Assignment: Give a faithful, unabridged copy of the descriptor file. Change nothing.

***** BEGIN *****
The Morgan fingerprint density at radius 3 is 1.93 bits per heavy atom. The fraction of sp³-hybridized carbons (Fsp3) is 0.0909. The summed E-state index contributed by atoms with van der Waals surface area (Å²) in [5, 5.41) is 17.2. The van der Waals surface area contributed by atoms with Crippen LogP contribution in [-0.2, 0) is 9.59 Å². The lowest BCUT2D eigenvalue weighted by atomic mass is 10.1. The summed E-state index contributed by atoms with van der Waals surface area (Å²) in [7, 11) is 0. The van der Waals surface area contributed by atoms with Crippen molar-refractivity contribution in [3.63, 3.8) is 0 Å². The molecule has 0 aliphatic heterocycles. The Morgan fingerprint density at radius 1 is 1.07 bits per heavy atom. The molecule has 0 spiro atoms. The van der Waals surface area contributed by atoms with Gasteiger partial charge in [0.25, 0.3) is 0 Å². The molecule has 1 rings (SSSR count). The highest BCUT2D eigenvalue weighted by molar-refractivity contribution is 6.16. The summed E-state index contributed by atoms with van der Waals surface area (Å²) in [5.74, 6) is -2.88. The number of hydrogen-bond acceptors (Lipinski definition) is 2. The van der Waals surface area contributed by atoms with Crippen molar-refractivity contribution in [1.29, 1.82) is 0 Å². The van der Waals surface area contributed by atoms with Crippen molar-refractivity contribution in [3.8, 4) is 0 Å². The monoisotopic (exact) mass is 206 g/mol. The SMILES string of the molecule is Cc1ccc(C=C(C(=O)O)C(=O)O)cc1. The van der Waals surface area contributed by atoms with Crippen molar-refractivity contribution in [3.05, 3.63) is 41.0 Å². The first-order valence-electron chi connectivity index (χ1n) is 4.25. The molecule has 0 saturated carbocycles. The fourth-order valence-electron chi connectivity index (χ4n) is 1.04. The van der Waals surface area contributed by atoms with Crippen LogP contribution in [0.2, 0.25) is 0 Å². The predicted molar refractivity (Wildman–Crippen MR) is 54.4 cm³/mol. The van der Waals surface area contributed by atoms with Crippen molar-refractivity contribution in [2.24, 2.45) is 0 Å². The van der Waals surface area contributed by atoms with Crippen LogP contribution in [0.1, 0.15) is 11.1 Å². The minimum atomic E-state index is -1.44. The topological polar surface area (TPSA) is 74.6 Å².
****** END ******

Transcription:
The Morgan fingerprint density at radius 3 is 1.93 bits per heavy atom. The fraction of sp³-hybridized carbons (Fsp3) is 0.0909. The summed E-state index contributed by atoms with van der Waals surface area (Å²) in [5, 5.41) is 17.2. The van der Waals surface area contributed by atoms with Crippen LogP contribution in [-0.2, 0) is 9.59 Å². The lowest BCUT2D eigenvalue weighted by atomic mass is 10.1. The summed E-state index contributed by atoms with van der Waals surface area (Å²) in [7, 11) is 0. The van der Waals surface area contributed by atoms with Crippen molar-refractivity contribution in [3.63, 3.8) is 0 Å². The molecule has 0 aliphatic heterocycles. The Morgan fingerprint density at radius 1 is 1.07 bits per heavy atom. The molecule has 0 spiro atoms. The van der Waals surface area contributed by atoms with Gasteiger partial charge in [0.25, 0.3) is 0 Å². The molecule has 1 rings (SSSR count). The highest BCUT2D eigenvalue weighted by molar-refractivity contribution is 6.16. The summed E-state index contributed by atoms with van der Waals surface area (Å²) in [5.74, 6) is -2.88. The number of hydrogen-bond acceptors (Lipinski definition) is 2. The van der Waals surface area contributed by atoms with Crippen molar-refractivity contribution in [1.29, 1.82) is 0 Å². The van der Waals surface area contributed by atoms with Crippen molar-refractivity contribution in [3.8, 4) is 0 Å². The monoisotopic (exact) mass is 206 g/mol. The SMILES string of the molecule is Cc1ccc(C=C(C(=O)O)C(=O)O)cc1. The van der Waals surface area contributed by atoms with Crippen molar-refractivity contribution in [3.05, 3.63) is 41.0 Å². The first-order valence-electron chi connectivity index (χ1n) is 4.25. The molecule has 0 saturated carbocycles. The fourth-order valence-electron chi connectivity index (χ4n) is 1.04. The van der Waals surface area contributed by atoms with Crippen LogP contribution in [0.2, 0.25) is 0 Å². The predicted molar refractivity (Wildman–Crippen MR) is 54.4 cm³/mol. The van der Waals surface area contributed by atoms with Crippen molar-refractivity contribution in [2.24, 2.45) is 0 Å². The van der Waals surface area contributed by atoms with Crippen LogP contribution in [0.1, 0.15) is 11.1 Å². The minimum atomic E-state index is -1.44. The topological polar surface area (TPSA) is 74.6 Å².